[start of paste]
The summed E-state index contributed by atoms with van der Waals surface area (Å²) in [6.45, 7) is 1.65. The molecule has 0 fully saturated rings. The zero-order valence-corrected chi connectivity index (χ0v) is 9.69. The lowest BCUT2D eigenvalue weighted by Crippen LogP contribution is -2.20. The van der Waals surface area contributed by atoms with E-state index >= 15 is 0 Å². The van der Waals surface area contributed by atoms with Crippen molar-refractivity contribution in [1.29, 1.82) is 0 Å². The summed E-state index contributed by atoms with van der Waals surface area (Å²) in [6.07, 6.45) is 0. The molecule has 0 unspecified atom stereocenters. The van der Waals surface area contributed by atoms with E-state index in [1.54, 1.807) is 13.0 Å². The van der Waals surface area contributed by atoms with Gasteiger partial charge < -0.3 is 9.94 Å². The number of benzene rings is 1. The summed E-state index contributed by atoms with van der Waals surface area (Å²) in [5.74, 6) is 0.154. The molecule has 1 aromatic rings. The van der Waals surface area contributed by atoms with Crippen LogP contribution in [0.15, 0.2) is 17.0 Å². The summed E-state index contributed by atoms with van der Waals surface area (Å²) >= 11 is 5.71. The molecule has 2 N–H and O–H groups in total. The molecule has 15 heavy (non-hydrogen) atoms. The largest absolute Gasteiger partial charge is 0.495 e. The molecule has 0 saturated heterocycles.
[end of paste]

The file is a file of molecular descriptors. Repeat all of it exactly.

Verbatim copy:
The summed E-state index contributed by atoms with van der Waals surface area (Å²) in [6.45, 7) is 1.65. The molecule has 0 fully saturated rings. The zero-order valence-corrected chi connectivity index (χ0v) is 9.69. The lowest BCUT2D eigenvalue weighted by Crippen LogP contribution is -2.20. The van der Waals surface area contributed by atoms with E-state index >= 15 is 0 Å². The van der Waals surface area contributed by atoms with Crippen molar-refractivity contribution in [1.29, 1.82) is 0 Å². The summed E-state index contributed by atoms with van der Waals surface area (Å²) in [6.07, 6.45) is 0. The molecule has 0 unspecified atom stereocenters. The van der Waals surface area contributed by atoms with E-state index in [1.54, 1.807) is 13.0 Å². The van der Waals surface area contributed by atoms with Gasteiger partial charge < -0.3 is 9.94 Å². The number of benzene rings is 1. The summed E-state index contributed by atoms with van der Waals surface area (Å²) in [5.74, 6) is 0.154. The molecule has 1 aromatic rings. The van der Waals surface area contributed by atoms with Crippen LogP contribution in [0.15, 0.2) is 17.0 Å². The summed E-state index contributed by atoms with van der Waals surface area (Å²) >= 11 is 5.71. The molecule has 2 N–H and O–H groups in total. The molecule has 15 heavy (non-hydrogen) atoms. The largest absolute Gasteiger partial charge is 0.495 e. The molecule has 0 saturated heterocycles.